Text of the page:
It was honestly the saddest moment of the whole night.

And, in that moment, it hit me that this is what we do to women in this country—we teach them that their value is derived solely from their physical appearance, we teach them that it’s better to look unreal than to look elderly, that it’s better to look plastic than wrinkled, that it’s better to hide who they are than to be themselves.

As Oscar Host Ellen Degeneres jokingly said, “I’m not saying movies are the most important thing in the world. I’m not saying that—because the most important thing in the world is youth.”

In that way, Kim Novak’s appearance at the Oscars last Sunday sums up everything that’s wrong with our expectations for American women, who are taught over and over again that looking young and pretty is a goal worth achieving at any cost.

A cost Novak seems more than willing to pay.

And I’m terrified that I’ll see her choices repeated over and over and over again on the faces of the women around me as time and science march on.

I was lucky enough to be at the beach yesterday, and the middle-aged mother sitting next to me was literally wearing a string bikini.

A leopard-print spring bikini.

I was pretty sure she was around my age, and sure enough, later in the day, I heard her say that she “wasn’t forty YET.” (I’m 43.)

Despite the fact that we are virtually the same age, this woman had the body of a twenty-year-old. Her upper body was flawless—with sculpted abs, a flat stomach, and toned arms—and her legs had only enough cellulite for someone who was really looking to notice.

Still, though a part of me admired her discipline—you don’t keep a body like that into your 40s without a hell of a lot of trips to the gym—I didn’t envy her. Because all I could think was that her charade would soon be coming to an end, and when it did, she’d have to face the fact that she wouldn’t be young forever.

I worry, too, that such a realization will send beautiful women like her straight to the plastic surgeon where they can be nipped and injected and tucked until no sign of their aging appears. But no sign of their former selves either.

Despite this, I can’t help but note that Novak—and other women in Hollywood like her, who have chosen the plastic surgery route over the age naturally route—are the ones who aren’t really working as actors anymore.


Though you wouldn’t know if from the pictures above, at 82, Maggie Smith is only one year older than Novak, and despite the fact that she has chosen not to hide her age, she continues to work with much success.

Judi Dench, 79, too has embraced her age, and her career is thriving…

Judi Dench

Though younger than Novak, Smith, and Dench, Susan Sarandon, 67…


and Diane Keaton, 68, have done the same…


So if the women who are getting work in Hollywood are the ones who are not afraid to age naturally, I can’t help but wonder why Novak—and others like her—are so afraid to do so that they engage in such risky behavior.

Perhaps looking into Novak’s past will give us the answer.

When Novak was twenty, the modeling agency where she worked described her this way: “Hands, marginal; legs, hefty; neck and face, flawless.” Pretty soon “studio executives made her cap her teeth, bleach her hair, shrink her body with a strict diet and exercise regime, and perpetually paint her face with the help of a personal makeup artist.” And Novak’s agent used to “read her every bad review she got. And she got plenty; Novak was never a darling of the press. If she tried something dramatic, she was wooden. If she did a sexy role, she was too heavy, too dumb. When she went to the Oscars one year and posed on the red carpet, one columnist sniped that Novak was ‘aping Marilyn’s every move.’”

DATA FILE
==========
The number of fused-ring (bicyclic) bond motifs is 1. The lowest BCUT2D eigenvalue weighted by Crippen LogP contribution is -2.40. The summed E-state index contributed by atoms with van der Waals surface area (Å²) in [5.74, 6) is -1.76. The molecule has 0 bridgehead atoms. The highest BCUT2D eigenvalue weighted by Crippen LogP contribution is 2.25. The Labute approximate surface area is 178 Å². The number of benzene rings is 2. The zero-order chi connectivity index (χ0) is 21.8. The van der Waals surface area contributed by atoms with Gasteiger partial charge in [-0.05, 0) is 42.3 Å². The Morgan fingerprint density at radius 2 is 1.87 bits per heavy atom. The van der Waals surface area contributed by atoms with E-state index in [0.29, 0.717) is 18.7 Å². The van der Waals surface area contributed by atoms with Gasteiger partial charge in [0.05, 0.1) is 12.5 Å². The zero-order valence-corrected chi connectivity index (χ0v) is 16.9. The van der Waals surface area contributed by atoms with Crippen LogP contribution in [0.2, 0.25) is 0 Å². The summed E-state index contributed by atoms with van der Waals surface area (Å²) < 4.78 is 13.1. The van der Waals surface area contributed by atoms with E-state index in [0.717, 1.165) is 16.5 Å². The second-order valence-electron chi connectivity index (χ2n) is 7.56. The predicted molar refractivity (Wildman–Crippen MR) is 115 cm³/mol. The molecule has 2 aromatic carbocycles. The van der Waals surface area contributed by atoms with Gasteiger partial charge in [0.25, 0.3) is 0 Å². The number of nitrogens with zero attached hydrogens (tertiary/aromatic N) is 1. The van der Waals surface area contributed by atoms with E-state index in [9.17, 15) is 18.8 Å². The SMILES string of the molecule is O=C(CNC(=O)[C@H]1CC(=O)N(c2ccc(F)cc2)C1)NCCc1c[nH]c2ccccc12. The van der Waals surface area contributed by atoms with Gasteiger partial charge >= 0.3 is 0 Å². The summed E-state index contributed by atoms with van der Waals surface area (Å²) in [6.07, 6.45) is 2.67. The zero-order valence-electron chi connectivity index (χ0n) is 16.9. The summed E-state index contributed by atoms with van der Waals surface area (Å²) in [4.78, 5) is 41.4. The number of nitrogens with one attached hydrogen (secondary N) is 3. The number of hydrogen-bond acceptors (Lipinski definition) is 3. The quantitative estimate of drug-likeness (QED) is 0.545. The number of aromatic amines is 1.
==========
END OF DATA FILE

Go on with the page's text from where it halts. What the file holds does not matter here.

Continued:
It’s not hard to understand why someone whose been put through that kind of scrutiny would be afraid to be herself. My God, it seems that Hollywood probably destroyed not only Novak’s self-esteem but her looks as well. Perhaps the reason that actresses like Dench and Smith were never obsessed with staying young is because their faces were not as famous as Novak’s in their youth.

And maybe what we can learn from Novak is that, unless we stop worshipping at the alter of youth and physical perfection, then we all run the risk of some day, like Novak, falling victim to the belief that there is only one kind of beauty.

It’s sad to admit, but it seems that Novak has suffered such a fate.


Oscar wrap-up, part one: The world is round, people!


The Academy Awards ceremony on Sunday night closed out a film season that, for me, seemed to go on and on and on.

But the night was anything but an afterthought since, thankfully, two insanely awesome things happened…


1) A deserving film—12 Years a Slave—won the Oscar for best picture. This almost makes up for Crash beating Brokeback Mountain. Almost.

and, more pertinently,


2) Cate Blanchett gave the speech of her life, castigating Hollywood for their absurd sexism and calling for more female-driven films. She hinted at this idea the night before at the Spirit awards, saying, “there is a myth that female-driven movies don’t make money.”

And at the Oscars she called out those “who are still foolishly clinging to the idea that female films with women at the center are niche experiences. They are not. Audiences want to see them and, in fact, they earn money. The world is round, people.”

Of course, Blanchett could not be more right.

Not only is the earth round, but audiences DO want to see movies about women. And everything from The Hunger Games to My Big Fat Greek Wedding proves it.